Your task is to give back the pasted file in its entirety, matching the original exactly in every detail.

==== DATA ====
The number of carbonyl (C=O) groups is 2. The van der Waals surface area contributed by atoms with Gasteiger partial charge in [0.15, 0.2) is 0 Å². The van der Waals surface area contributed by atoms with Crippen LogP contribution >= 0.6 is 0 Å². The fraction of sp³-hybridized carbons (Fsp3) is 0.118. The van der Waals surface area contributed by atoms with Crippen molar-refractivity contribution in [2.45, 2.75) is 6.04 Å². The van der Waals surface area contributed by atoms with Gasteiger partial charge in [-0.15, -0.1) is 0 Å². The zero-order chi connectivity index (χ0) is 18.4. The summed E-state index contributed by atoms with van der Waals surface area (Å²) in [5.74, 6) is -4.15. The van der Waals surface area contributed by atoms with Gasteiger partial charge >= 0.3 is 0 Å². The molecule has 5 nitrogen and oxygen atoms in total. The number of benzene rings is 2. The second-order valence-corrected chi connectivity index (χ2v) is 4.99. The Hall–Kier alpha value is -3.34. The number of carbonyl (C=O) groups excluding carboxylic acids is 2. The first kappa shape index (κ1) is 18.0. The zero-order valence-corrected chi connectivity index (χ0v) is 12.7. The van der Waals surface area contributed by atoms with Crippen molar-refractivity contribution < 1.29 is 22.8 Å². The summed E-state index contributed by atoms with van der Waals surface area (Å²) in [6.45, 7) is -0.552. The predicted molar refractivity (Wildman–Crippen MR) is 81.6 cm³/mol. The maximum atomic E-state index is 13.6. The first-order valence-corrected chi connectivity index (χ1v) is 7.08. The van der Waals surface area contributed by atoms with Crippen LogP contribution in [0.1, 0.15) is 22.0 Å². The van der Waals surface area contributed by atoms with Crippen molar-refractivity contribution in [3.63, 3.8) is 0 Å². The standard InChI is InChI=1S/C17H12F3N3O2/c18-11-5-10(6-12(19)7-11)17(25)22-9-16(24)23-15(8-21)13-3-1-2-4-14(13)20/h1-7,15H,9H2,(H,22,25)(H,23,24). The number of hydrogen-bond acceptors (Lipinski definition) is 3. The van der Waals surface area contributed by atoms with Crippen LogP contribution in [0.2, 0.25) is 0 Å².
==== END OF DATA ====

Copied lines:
The number of carbonyl (C=O) groups is 2. The van der Waals surface area contributed by atoms with Gasteiger partial charge in [0.15, 0.2) is 0 Å². The van der Waals surface area contributed by atoms with Crippen LogP contribution >= 0.6 is 0 Å². The fraction of sp³-hybridized carbons (Fsp3) is 0.118. The van der Waals surface area contributed by atoms with Crippen molar-refractivity contribution in [2.45, 2.75) is 6.04 Å². The van der Waals surface area contributed by atoms with Gasteiger partial charge in [-0.15, -0.1) is 0 Å². The zero-order chi connectivity index (χ0) is 18.4. The summed E-state index contributed by atoms with van der Waals surface area (Å²) in [5.74, 6) is -4.15. The van der Waals surface area contributed by atoms with Gasteiger partial charge >= 0.3 is 0 Å². The molecule has 5 nitrogen and oxygen atoms in total. The number of benzene rings is 2. The second-order valence-corrected chi connectivity index (χ2v) is 4.99. The Hall–Kier alpha value is -3.34. The number of carbonyl (C=O) groups excluding carboxylic acids is 2. The first kappa shape index (κ1) is 18.0. The zero-order valence-corrected chi connectivity index (χ0v) is 12.7. The van der Waals surface area contributed by atoms with Crippen molar-refractivity contribution < 1.29 is 22.8 Å². The summed E-state index contributed by atoms with van der Waals surface area (Å²) in [6.45, 7) is -0.552. The predicted molar refractivity (Wildman–Crippen MR) is 81.6 cm³/mol. The maximum atomic E-state index is 13.6. The first-order valence-corrected chi connectivity index (χ1v) is 7.08. The van der Waals surface area contributed by atoms with Crippen LogP contribution in [0.1, 0.15) is 22.0 Å². The van der Waals surface area contributed by atoms with Crippen molar-refractivity contribution in [3.63, 3.8) is 0 Å². The standard InChI is InChI=1S/C17H12F3N3O2/c18-11-5-10(6-12(19)7-11)17(25)22-9-16(24)23-15(8-21)13-3-1-2-4-14(13)20/h1-7,15H,9H2,(H,22,25)(H,23,24). The number of hydrogen-bond acceptors (Lipinski definition) is 3. The van der Waals surface area contributed by atoms with Crippen LogP contribution in [0.2, 0.25) is 0 Å².